Op-Ed | Why the Bronx can lead on electrifying buildings for community health and jobs

Photo Jan 09, 11 33 13 AM
FDNY respond to a 5-alarm fire in the Fordham Heights section of the Bronx on Sunday, Jan. 9. The massive blaze claimed the lives of 17.
Photo Lloyd Mitchell

January’s five-alarm fire that tore through the Twin Parks North West building brought grief throughout our community for the 17 neighbors and their homes that were lost. In the aftermath of this tragedy, we heard that tenants had frequently issued complaints about the building’s lack of heat, and an emergency space heater helped spark the fire. Recent research from Renthop found that out of the 20 neighborhoods with the most unique heat complaints, a shocking 85% were in the Bronx.

This is unacceptable. Bronx residents, no matter if they are low-income, immigrants, Black or brown, deserve basic rights inside their homes— including the right to reliable heating and cooling. That’s why we must move quickly to upgrade our buildings to be smarter, greener, healthier and prevent further tragedies.

The Bronx can lead New York City on electrifying buildings by ripping out oil and gas burning heating systems that frequently break down and replacing them with modern, all-electric and safe equipment, like air-source heat pumps as well as induction or electric stoves. When building owners electrify their homes, businesses and houses of worship, we can provide solutions for three compounding issues facing our community today: health and safety, economic opportunity and climate change.

There is more and more evidence that every time we burn oil and gas to heat our homes or use gas stoves, we are damaging our lungs with harmful toxins like nitrogen dioxide. A study published last month by Stanford University found that methane is leaking from gas stoves even when they are turned off. Children living in homes with gas cooking have a 42% increased risk of developing asthma.

Fossil fuels are already taking a grave toll on the health of Bronx residents, and especially children. The South Bronx has an asthma rate eight to 12 times the national average due to its proximity to three major highways. This is an environmental justice crisis, and gas-burning stoves and HVAC systems inside homes are only making matters worse.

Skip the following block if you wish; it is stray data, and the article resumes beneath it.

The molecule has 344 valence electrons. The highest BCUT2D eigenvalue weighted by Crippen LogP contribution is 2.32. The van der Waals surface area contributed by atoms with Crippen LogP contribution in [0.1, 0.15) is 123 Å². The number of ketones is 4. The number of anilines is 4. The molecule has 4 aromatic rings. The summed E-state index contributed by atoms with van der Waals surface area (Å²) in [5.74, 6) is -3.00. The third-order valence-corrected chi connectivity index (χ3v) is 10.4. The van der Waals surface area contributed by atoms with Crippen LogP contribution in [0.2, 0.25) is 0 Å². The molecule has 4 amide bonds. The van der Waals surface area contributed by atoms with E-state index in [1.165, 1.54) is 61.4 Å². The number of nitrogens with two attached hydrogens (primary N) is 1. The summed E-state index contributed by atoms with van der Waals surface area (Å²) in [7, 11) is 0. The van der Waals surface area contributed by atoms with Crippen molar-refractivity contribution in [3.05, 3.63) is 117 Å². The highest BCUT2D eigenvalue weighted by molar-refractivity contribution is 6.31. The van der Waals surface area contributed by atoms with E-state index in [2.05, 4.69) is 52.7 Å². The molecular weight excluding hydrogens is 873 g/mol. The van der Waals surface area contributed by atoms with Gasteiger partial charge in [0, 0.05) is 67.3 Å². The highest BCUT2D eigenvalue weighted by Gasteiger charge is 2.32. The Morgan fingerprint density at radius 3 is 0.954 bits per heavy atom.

As an alternative, heat pumps work by absorbing heat from the outside air, even on cold days, and pumping it indoors. They can also run in reverse, providing cooling in the summer and eliminating the need for an air conditioner. Heat pumps are 2-4 times as efficient as conventional gas, oil or electric resistance. They are also quiet and clean.

Electric stoves are already gaining steam in the Bronx. An exciting pilot project between Columbia University and WE ACT for Environmental Justice just kicked off in Mott Haven to provide induction stoves to residents who want to make the switch from gas stoves to induction.

Right now, BlocPower offers building owners an innovative financing model that makes replacing this aging equipment affordable and easy. Building owners can enjoy the immediate benefits of heat pumps, without paying a tremendous amount of money (or any in some cases) out of pocket. To reduce the cost of retrofit projects, BlocPower’s experts also take advantage of energy rebates and tax programs like New York state’s Clean Heat Program and the NYSERDA Multifamily Performance Project.

The upfront costs to upgrade large buildings to all-electric can be expensive, and might seem like a barrier for many low-to-moderate income building owners. But there are financial and political solutions in front of us that will ensure that all Bronx owners have access to building electrification over the next few years.

In 2019, New York state was a leader in passing the Climate Leadership and Community Protection Act, a historic law that promises to reduce climate pollution in the state by at least 85% by 2050. However, it has yet to be fully funded by the state. A whopping 67% of all greenhouse gas emissions in NYC comes from our buildings. That’s why we must pass another bill, the Climate and Communities Investment Act, to secure funding in this year’s budget by charging polluters for their harmful and dirty emissions. We can then use those funds to modernize and electrify the Bronx’s aging heating and cooling systems.

When we upgrade buildings to be all-electric, we also create good, green job opportunities for Bronx residents. In September, BlocPower partnered with the Mayor’s Office to launch a Civilian Climate Corps, which is ensuring that climate tech jobs are going to communities like the South Bronx that need it most. Just several months into the program, the company has already prepared more than 1,000 individuals for careers in climate technology, including heat pump, solar and community WiFi installation.

In Assembly District 80, for example, BlocPower has enrolled nearly 60 participants, the majority of which are still active in the paid training program. More than 75% of the participants have earned their OSHA cards, and a dozen graduated and are now working in a local, climate tech job. Imagine the career opportunities when we expand this program to more Bronx residents.

It’s clear that the need to move quickly to electrify the Bronx’s buildings is not only a matter of health and safety, it is also a win-win for those seeking to be part of the clean energy revolution in New York. The Bronx doesn’t just need building electrification — it deserves it.

Nathalia Fernández is the member of the New York State Assembly representing the Bronx’s 80th District. Keith Kinch is the general manager and co-founder of BlocPower, a Brooklyn-based climate technology company.

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